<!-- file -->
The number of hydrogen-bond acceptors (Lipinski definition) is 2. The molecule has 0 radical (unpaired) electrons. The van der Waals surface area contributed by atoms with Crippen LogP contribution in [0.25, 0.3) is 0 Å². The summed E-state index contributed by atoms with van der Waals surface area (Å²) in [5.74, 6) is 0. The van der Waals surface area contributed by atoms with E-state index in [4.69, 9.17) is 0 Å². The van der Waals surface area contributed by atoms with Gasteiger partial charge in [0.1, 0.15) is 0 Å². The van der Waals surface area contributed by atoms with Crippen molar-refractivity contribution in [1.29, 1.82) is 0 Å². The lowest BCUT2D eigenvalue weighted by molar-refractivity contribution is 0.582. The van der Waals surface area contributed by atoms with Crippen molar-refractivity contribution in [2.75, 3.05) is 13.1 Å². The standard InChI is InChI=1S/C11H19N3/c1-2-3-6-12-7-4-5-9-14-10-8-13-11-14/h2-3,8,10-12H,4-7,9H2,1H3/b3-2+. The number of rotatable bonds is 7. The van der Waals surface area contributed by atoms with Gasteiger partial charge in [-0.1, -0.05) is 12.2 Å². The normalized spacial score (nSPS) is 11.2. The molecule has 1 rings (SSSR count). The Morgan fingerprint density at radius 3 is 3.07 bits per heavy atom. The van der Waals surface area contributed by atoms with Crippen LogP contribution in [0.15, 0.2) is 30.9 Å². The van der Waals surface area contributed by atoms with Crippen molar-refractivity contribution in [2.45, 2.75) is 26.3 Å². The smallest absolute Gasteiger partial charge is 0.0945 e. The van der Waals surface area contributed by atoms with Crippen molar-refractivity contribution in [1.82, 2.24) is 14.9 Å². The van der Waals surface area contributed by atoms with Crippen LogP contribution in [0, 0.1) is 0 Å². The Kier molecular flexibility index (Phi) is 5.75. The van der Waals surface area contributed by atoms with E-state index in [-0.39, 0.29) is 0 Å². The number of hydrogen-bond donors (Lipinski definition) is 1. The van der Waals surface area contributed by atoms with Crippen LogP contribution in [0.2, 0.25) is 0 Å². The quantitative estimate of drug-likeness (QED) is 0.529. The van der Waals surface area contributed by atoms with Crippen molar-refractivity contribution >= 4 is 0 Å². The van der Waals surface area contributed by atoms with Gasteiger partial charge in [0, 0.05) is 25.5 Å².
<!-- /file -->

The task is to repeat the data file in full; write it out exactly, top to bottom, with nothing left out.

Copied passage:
The number of hydrogen-bond acceptors (Lipinski definition) is 2. The molecule has 0 radical (unpaired) electrons. The van der Waals surface area contributed by atoms with Crippen LogP contribution in [0.25, 0.3) is 0 Å². The summed E-state index contributed by atoms with van der Waals surface area (Å²) in [5.74, 6) is 0. The van der Waals surface area contributed by atoms with E-state index in [4.69, 9.17) is 0 Å². The van der Waals surface area contributed by atoms with Gasteiger partial charge in [0.1, 0.15) is 0 Å². The van der Waals surface area contributed by atoms with Crippen molar-refractivity contribution in [1.29, 1.82) is 0 Å². The lowest BCUT2D eigenvalue weighted by molar-refractivity contribution is 0.582. The van der Waals surface area contributed by atoms with Crippen molar-refractivity contribution in [2.75, 3.05) is 13.1 Å². The standard InChI is InChI=1S/C11H19N3/c1-2-3-6-12-7-4-5-9-14-10-8-13-11-14/h2-3,8,10-12H,4-7,9H2,1H3/b3-2+. The number of rotatable bonds is 7. The van der Waals surface area contributed by atoms with Gasteiger partial charge in [-0.1, -0.05) is 12.2 Å². The normalized spacial score (nSPS) is 11.2. The molecule has 1 rings (SSSR count). The Morgan fingerprint density at radius 3 is 3.07 bits per heavy atom. The van der Waals surface area contributed by atoms with Crippen LogP contribution in [0.15, 0.2) is 30.9 Å². The van der Waals surface area contributed by atoms with Crippen molar-refractivity contribution in [2.45, 2.75) is 26.3 Å². The smallest absolute Gasteiger partial charge is 0.0945 e. The van der Waals surface area contributed by atoms with Crippen molar-refractivity contribution in [1.82, 2.24) is 14.9 Å². The van der Waals surface area contributed by atoms with Crippen LogP contribution in [0, 0.1) is 0 Å². The Kier molecular flexibility index (Phi) is 5.75. The van der Waals surface area contributed by atoms with E-state index in [-0.39, 0.29) is 0 Å². The number of hydrogen-bond donors (Lipinski definition) is 1. The van der Waals surface area contributed by atoms with Crippen LogP contribution in [0.2, 0.25) is 0 Å². The quantitative estimate of drug-likeness (QED) is 0.529. The van der Waals surface area contributed by atoms with Crippen molar-refractivity contribution >= 4 is 0 Å². The van der Waals surface area contributed by atoms with Gasteiger partial charge in [0, 0.05) is 25.5 Å².